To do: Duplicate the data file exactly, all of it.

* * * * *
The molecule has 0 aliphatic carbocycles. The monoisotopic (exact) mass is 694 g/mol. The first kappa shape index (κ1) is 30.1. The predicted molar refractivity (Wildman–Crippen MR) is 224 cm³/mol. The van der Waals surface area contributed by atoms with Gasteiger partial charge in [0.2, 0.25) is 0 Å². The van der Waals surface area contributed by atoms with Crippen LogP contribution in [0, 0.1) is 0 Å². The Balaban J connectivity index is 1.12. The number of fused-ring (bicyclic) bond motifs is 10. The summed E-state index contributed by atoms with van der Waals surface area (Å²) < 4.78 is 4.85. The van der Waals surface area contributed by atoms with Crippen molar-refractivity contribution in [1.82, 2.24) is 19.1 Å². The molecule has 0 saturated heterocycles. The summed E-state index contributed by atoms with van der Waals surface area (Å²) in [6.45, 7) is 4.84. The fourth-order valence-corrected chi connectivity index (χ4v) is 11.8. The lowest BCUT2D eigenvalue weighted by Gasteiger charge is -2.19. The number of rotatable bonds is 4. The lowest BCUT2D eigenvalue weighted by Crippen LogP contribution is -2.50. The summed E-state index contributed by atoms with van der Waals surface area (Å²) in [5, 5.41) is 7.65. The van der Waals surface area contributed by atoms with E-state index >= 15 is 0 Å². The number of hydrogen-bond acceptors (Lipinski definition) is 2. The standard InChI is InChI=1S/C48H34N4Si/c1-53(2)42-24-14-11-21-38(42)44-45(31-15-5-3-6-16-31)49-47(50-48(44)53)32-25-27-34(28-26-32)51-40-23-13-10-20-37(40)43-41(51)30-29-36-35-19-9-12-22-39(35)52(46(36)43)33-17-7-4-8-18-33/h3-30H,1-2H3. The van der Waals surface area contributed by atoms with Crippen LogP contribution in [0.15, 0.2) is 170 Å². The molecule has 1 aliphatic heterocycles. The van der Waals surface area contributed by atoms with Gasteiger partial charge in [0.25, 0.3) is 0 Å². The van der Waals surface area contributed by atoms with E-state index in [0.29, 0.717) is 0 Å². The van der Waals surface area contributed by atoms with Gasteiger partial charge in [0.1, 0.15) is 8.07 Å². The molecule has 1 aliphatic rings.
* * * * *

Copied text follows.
The molecule has 0 aliphatic carbocycles. The monoisotopic (exact) mass is 694 g/mol. The first kappa shape index (κ1) is 30.1. The predicted molar refractivity (Wildman–Crippen MR) is 224 cm³/mol. The van der Waals surface area contributed by atoms with Gasteiger partial charge in [0.2, 0.25) is 0 Å². The van der Waals surface area contributed by atoms with Crippen LogP contribution in [0, 0.1) is 0 Å². The Balaban J connectivity index is 1.12. The number of fused-ring (bicyclic) bond motifs is 10. The summed E-state index contributed by atoms with van der Waals surface area (Å²) < 4.78 is 4.85. The van der Waals surface area contributed by atoms with Crippen molar-refractivity contribution in [1.82, 2.24) is 19.1 Å². The molecule has 0 saturated heterocycles. The summed E-state index contributed by atoms with van der Waals surface area (Å²) in [6.45, 7) is 4.84. The fourth-order valence-corrected chi connectivity index (χ4v) is 11.8. The lowest BCUT2D eigenvalue weighted by Gasteiger charge is -2.19. The number of rotatable bonds is 4. The lowest BCUT2D eigenvalue weighted by Crippen LogP contribution is -2.50. The summed E-state index contributed by atoms with van der Waals surface area (Å²) in [5, 5.41) is 7.65. The van der Waals surface area contributed by atoms with E-state index >= 15 is 0 Å². The number of hydrogen-bond acceptors (Lipinski definition) is 2. The standard InChI is InChI=1S/C48H34N4Si/c1-53(2)42-24-14-11-21-38(42)44-45(31-15-5-3-6-16-31)49-47(50-48(44)53)32-25-27-34(28-26-32)51-40-23-13-10-20-37(40)43-41(51)30-29-36-35-19-9-12-22-39(35)52(46(36)43)33-17-7-4-8-18-33/h3-30H,1-2H3. The van der Waals surface area contributed by atoms with Crippen LogP contribution in [0.15, 0.2) is 170 Å². The molecule has 1 aliphatic heterocycles. The van der Waals surface area contributed by atoms with Gasteiger partial charge in [0.25, 0.3) is 0 Å². The van der Waals surface area contributed by atoms with E-state index in [0.29, 0.717) is 0 Å². The van der Waals surface area contributed by atoms with Gasteiger partial charge in [0.1, 0.15) is 8.07 Å². The molecule has 1 aliphatic rings.